Alaska News

Two hikers who hoped to complete a trek to the Chris McCandless bus ended up being rescued

Two hikers who trekked their way to the abandoned bus made infamous by Chris McCandless, and then failed to make it back from their planned trip on time, were located safe and unhurt following air and ground searches, according to the National Park Service.

On Saturday, search efforts began to find Michael Trigg, 25, of Lexington, South Carolina, and Theodore "Ted" Aslund, 27, of Atlanta, Georgia. Based on Facebook posts, the men planned a dayslong trip along the west side of Teklanika River.

Their destination was an abandoned Fairbanks Transit bus. It's parked on a clearing along Stampede Trail, near Denali National Park and Preserve but located on state land. In 1993, McCandless, 24, ventured off the Parks Highway with meager supplies and never returned. He died at his makeshift shelter inside the bus.

The young man's death was popularized by the 1996 Jon Krakauer book "Into the Wild," and further catapulted to legendary status with a 2007 movie of the same name. As a result, multiple unprepared adventurers try to reach the bus every  year, only to end up needing rescuing.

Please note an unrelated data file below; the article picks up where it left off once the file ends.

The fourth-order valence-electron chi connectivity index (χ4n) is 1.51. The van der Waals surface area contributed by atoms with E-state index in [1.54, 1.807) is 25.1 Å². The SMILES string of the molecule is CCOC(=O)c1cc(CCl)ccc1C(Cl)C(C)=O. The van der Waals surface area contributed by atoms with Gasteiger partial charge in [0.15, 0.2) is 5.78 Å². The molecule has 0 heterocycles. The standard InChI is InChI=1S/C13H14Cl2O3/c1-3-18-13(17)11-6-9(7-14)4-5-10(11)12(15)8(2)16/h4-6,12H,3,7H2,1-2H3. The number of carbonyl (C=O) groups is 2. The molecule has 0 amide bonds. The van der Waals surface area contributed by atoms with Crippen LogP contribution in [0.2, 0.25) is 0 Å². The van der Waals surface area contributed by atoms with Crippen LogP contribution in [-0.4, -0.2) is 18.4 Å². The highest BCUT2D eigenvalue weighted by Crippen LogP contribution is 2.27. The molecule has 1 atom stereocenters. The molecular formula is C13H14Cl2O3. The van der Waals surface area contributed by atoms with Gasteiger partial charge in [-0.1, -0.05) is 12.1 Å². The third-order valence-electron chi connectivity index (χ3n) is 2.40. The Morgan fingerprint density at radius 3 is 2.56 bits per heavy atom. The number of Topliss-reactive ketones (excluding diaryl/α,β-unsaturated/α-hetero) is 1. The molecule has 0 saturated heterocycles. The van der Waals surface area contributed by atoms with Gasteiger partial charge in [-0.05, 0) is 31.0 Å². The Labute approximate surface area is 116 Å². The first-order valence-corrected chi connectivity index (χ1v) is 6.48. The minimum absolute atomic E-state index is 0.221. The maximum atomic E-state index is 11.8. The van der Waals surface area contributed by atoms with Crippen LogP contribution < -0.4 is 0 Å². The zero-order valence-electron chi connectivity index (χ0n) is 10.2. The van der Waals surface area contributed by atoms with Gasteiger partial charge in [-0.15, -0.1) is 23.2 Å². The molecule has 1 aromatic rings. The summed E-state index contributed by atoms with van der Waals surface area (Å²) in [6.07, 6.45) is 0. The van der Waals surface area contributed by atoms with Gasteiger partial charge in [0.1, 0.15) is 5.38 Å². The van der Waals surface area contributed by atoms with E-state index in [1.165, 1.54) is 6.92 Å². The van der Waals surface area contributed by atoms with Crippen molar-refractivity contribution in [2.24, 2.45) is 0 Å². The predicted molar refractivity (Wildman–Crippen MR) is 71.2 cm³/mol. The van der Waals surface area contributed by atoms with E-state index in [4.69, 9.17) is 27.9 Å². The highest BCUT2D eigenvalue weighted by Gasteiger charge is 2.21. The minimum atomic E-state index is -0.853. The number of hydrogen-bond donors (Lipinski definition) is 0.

[Read more: Missing in Alaska without a trace]

Trigg and Aslund were expected to return from the trip by Friday, and posts to Facebook asked friends to call in searchers if they weren't heard from by that day. As instructed, concerned friends contacted Park Service rangers.

The Park Service said the men described themselves as "experienced  backcountry hikers."


The men's planned route took them along the west side of the Teklanika, as planned, in an effort to avoid crossing the waterway. That's how they reached the bus, but plans changed as they made their way away from the secluded landmark.

"They were running late on their itinerary and decided to try a shortcut. Attempting to cross the river on the Stampede Trail, they were forced to turn back after being nearly swept downstream by the chest-deep current," the Park Service said. "The Teklanika can be a dangerous river to cross and has claimed lives in the past."

Alaska State Troopers were initially contacted to locate the men but the majority of the search area was located in Denali, so park rangers took the reins on the search. The teams cast about in the steep, brushy terrain of Teklanika and Sushana rivers, as well as their tributaries.

"Clues found by the search team included a note left at the bus and boot prints which belonged to the subjects along their presumed route," the Park Service said.

The men were found around 3 p.m. Sunday. The Park Service noted the men brought extra provisions but weren't carrying a satellite phone or a location device.

Jerzy Shedlock

Jerzy Shedlock is a former reporter for Alaska Dispatch News. He left the ADN in 2017.